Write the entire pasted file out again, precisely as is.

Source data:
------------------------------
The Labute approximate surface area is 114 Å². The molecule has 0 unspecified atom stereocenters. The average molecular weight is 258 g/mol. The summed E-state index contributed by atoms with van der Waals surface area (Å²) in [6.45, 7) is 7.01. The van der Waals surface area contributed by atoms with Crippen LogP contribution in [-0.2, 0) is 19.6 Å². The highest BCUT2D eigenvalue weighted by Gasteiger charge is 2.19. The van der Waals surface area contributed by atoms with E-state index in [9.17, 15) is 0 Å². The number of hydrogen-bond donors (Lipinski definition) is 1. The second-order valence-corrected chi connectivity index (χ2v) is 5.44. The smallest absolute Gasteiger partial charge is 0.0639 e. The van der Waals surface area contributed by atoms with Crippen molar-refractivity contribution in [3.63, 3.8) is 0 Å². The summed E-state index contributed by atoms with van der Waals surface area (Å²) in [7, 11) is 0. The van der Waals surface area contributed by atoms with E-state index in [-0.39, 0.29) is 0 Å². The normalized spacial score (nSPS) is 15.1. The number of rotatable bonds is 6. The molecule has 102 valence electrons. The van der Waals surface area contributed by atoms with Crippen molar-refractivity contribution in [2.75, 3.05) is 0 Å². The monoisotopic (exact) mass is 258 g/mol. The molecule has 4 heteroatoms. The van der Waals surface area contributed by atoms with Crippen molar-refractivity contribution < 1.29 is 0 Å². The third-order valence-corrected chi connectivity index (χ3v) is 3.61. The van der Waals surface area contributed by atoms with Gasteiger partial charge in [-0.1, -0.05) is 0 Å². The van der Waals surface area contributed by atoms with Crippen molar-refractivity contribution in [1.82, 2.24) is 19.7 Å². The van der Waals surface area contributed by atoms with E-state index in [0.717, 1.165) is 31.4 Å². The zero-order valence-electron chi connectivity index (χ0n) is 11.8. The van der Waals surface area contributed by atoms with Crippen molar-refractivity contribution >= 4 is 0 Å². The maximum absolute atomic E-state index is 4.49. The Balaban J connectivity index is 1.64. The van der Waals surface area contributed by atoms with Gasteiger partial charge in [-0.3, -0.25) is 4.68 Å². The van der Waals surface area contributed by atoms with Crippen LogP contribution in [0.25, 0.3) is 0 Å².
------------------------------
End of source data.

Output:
The Labute approximate surface area is 114 Å². The molecule has 0 unspecified atom stereocenters. The average molecular weight is 258 g/mol. The summed E-state index contributed by atoms with van der Waals surface area (Å²) in [6.45, 7) is 7.01. The van der Waals surface area contributed by atoms with Crippen LogP contribution in [-0.2, 0) is 19.6 Å². The highest BCUT2D eigenvalue weighted by Gasteiger charge is 2.19. The van der Waals surface area contributed by atoms with E-state index in [9.17, 15) is 0 Å². The number of hydrogen-bond donors (Lipinski definition) is 1. The second-order valence-corrected chi connectivity index (χ2v) is 5.44. The smallest absolute Gasteiger partial charge is 0.0639 e. The van der Waals surface area contributed by atoms with Crippen molar-refractivity contribution in [3.63, 3.8) is 0 Å². The summed E-state index contributed by atoms with van der Waals surface area (Å²) in [7, 11) is 0. The van der Waals surface area contributed by atoms with E-state index in [-0.39, 0.29) is 0 Å². The normalized spacial score (nSPS) is 15.1. The number of rotatable bonds is 6. The molecule has 102 valence electrons. The van der Waals surface area contributed by atoms with Crippen molar-refractivity contribution in [2.75, 3.05) is 0 Å². The monoisotopic (exact) mass is 258 g/mol. The molecule has 4 heteroatoms. The van der Waals surface area contributed by atoms with Crippen molar-refractivity contribution < 1.29 is 0 Å². The third-order valence-corrected chi connectivity index (χ3v) is 3.61. The van der Waals surface area contributed by atoms with Gasteiger partial charge in [-0.1, -0.05) is 0 Å². The van der Waals surface area contributed by atoms with Crippen molar-refractivity contribution in [1.82, 2.24) is 19.7 Å². The van der Waals surface area contributed by atoms with E-state index in [0.717, 1.165) is 31.4 Å². The zero-order valence-electron chi connectivity index (χ0n) is 11.8. The van der Waals surface area contributed by atoms with Crippen molar-refractivity contribution >= 4 is 0 Å². The maximum absolute atomic E-state index is 4.49. The Balaban J connectivity index is 1.64. The van der Waals surface area contributed by atoms with Gasteiger partial charge in [-0.3, -0.25) is 4.68 Å². The van der Waals surface area contributed by atoms with Crippen LogP contribution in [0.25, 0.3) is 0 Å².